Sunday, July 6, 2014

Substrata 1.4: Sound & Media Festival: Jul 17 - 20

For the fourth year in a row, Seattle plays host to this literally exceptional, four day mini-festival (three nights of performances, and a unique two day field recording workshop and retreat conducted by Mountains' Koen Holtkamp) of precisely curated sounds by Rafael Anton Irisarri. Sounds spanning the heavier and more substantial end (being the Sub in question) of the ambient, neoclassical, psych, electronic, immersive-avant spectrum. Held in an intimate setting with a explicit audience in attendance (no loud rock bar and hangers-on here) and a dedicated sound engineer. Exactly as a festival of these sounds, with the corresponding audience and venue should be curated, hosted and assembled. Substrata also bringing together in their annual catalog associated aesthetics, visual art, theory and photography. This year's festival playing host to: Mika Vainio - Julia Kent - Koen Holtkamp - Sanso-Xtro - Markus Güntner - Evan Caminiti  - Mamiffer - Carl Hultgren - Anticipating this year's iteration will be as memorable as those that proceeded it!

From the Substrata site: "Substrata 1.4 is the 4th edition of Seattle’s intimate sound and visual art weekend happening July 17 – 20, 2014. "At its nucleus: an all-ages live performance program, workshop, and field recording trip within the beautiful Cascade region of the Pacific Northwest. The idea behind Substrata is to explore varying perspectives of scale though the use of sound, composition and visuals. It features three live performance showcases featuring accomplished and internationally renowned artists working within the cutting edge where structural abstraction meets physical dynamics. The performance program focuses on live electronic music: applying technology to a concert setting while incorporating traditional and non-traditional instruments. The workshop explores dilemmas within the sound arts community; the field trip engages participants and performing artists in deep listening exercises and mobile recording on site. Our goal is to create an immersive weekend experience that engages the audience in a dialog with the artists that goes beyond the constrains of traditional performer/listener interactions. Each showcase is curated to distinctly portrait different takes of the potency of minimalism, varying between weighty combinations of tonalities used to sculpt out atmospheric ambiance, or powerful dynamic structures made up of the subtlest filigree of sonic building materials. By creating compositional spaces dealing with a sense of mass, along with openness of structure, the perspective of scale and the listener’s place in relation is shifted to allow for greater a sense of place beyond the environ of the performance in the interplay of the moment and physics of the larger world. In all, Substrata is an event that fosters appreciation for our natural surroundings and creates meaningful interaction between artists/participants while exploring a new locality."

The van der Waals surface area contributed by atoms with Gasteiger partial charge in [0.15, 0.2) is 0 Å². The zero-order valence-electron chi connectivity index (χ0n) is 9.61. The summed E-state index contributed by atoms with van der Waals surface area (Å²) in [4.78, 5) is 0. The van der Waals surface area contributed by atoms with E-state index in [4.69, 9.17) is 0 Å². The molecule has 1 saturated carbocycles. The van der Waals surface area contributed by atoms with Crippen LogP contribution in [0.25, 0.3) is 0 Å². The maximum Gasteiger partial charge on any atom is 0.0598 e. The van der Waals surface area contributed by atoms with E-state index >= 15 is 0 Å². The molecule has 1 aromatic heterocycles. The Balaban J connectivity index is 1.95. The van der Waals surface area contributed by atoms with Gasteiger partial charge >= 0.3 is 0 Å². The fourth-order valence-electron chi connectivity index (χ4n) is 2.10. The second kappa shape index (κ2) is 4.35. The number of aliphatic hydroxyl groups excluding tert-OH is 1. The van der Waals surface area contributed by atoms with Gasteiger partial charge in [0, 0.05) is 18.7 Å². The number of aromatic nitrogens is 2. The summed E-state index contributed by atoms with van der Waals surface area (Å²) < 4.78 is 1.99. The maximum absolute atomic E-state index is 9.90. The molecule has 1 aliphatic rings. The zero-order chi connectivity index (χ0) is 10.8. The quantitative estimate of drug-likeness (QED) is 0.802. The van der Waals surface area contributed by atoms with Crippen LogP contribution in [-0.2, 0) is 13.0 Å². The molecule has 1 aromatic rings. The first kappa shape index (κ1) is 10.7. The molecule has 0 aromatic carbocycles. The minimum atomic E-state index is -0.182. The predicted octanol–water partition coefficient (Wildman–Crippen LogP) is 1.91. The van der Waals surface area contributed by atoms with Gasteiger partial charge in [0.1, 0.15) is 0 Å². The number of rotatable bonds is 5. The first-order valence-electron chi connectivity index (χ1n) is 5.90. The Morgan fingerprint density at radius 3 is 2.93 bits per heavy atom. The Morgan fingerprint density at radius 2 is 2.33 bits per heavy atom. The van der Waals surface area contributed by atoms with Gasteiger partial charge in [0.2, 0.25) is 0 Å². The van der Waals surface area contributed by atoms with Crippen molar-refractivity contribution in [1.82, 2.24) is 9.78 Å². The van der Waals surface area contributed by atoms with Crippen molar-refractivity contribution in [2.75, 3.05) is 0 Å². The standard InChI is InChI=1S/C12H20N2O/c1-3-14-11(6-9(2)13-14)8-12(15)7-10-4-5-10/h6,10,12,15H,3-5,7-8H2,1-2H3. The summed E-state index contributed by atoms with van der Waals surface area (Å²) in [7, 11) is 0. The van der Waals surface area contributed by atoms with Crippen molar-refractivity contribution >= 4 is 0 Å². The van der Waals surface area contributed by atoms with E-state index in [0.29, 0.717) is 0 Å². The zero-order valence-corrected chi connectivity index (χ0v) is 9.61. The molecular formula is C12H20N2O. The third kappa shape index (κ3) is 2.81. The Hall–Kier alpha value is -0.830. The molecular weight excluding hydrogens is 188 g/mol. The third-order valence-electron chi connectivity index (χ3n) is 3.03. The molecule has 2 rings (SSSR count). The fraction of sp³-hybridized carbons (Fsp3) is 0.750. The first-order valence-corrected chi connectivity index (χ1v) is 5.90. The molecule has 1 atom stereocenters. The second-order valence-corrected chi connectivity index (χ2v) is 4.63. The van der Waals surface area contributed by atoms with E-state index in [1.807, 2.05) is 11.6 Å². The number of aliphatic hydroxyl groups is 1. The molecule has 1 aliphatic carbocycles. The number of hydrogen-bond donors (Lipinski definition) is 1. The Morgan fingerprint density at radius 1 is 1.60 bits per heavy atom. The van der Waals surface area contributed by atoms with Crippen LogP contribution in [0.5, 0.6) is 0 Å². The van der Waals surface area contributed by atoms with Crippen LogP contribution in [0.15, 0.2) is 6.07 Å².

Saturday, July 5, 2014

'Recent Raves' by Jonathan Glazer, Jim Jarmusch, Errol Morris, Godfrey Reggio & Steven Knight at SIFF Cinema: Jun 30 - Aug 4

Easily the best thing SIFF has going for it outside of the festival, it's previous season featuring much of this year's finest cinema. This Monday night series of encore single-screenings has been reinstated after a brief hiatus! So far, the first month of listings on the new calendar of Recent Raves looks to be starting things off stellarly. Opening the series we have Jonathan Glazer's brilliant, austere sci-fi road movie exploration of human nature as seen through the gaze of the other, "Under the Skin". Which Jonathan Romney in Film Comment's Film of the Week review hailed as; "Glazer’s third feature fuses a cryptic stranger-in-a-strange-land narrative, guerrilla shooting approach, and a tightly contained audiovisual scheme that makes for a claustrophobically seamless and unnerving drama of self-awakening. This frightening, unearthly film is the most striking achievement yet by this British director. "Under the Skin" is not only genuinely experimental but feels authentically alien—almost something that a documentarist from another world might have shot here on a field mission." Further reading in the New York Times (which reveals much, and is recommended only after viewing) would include Nicolas Rapold's invocation of some of the cinematic traditions inaugurated by Stanley Kubrick, Nicolas Roeg and Andrei Tarkovsky as they relate to Glazer's vision.

Another near-unmissable moment from the past year in film, the return of one of Jim Jarmusch's finest works in recent history, "Only Lovers Left Alive" which rather than a prototypical vampire flick is instead an observation on the greatness of human imagination through the aeons. Jarmusch speaks enthusiastically in the in-depth interview with Sight & Sound's Nick Pinkerton on the premise of being an eternal vampire; living a life in which one has all that time to read every book ever written, listen to every great record ever made and seeing all the films we can never hope to squeeze into a human lifetime, while endlessly traveling the world. The conversation also touching on his current obsessions and passions, which include Nicholas Ray, Nikola Tesla, Tangiers, Christopher Marlowe and whether or not a certain William Shakespeare was all he’s been claimed.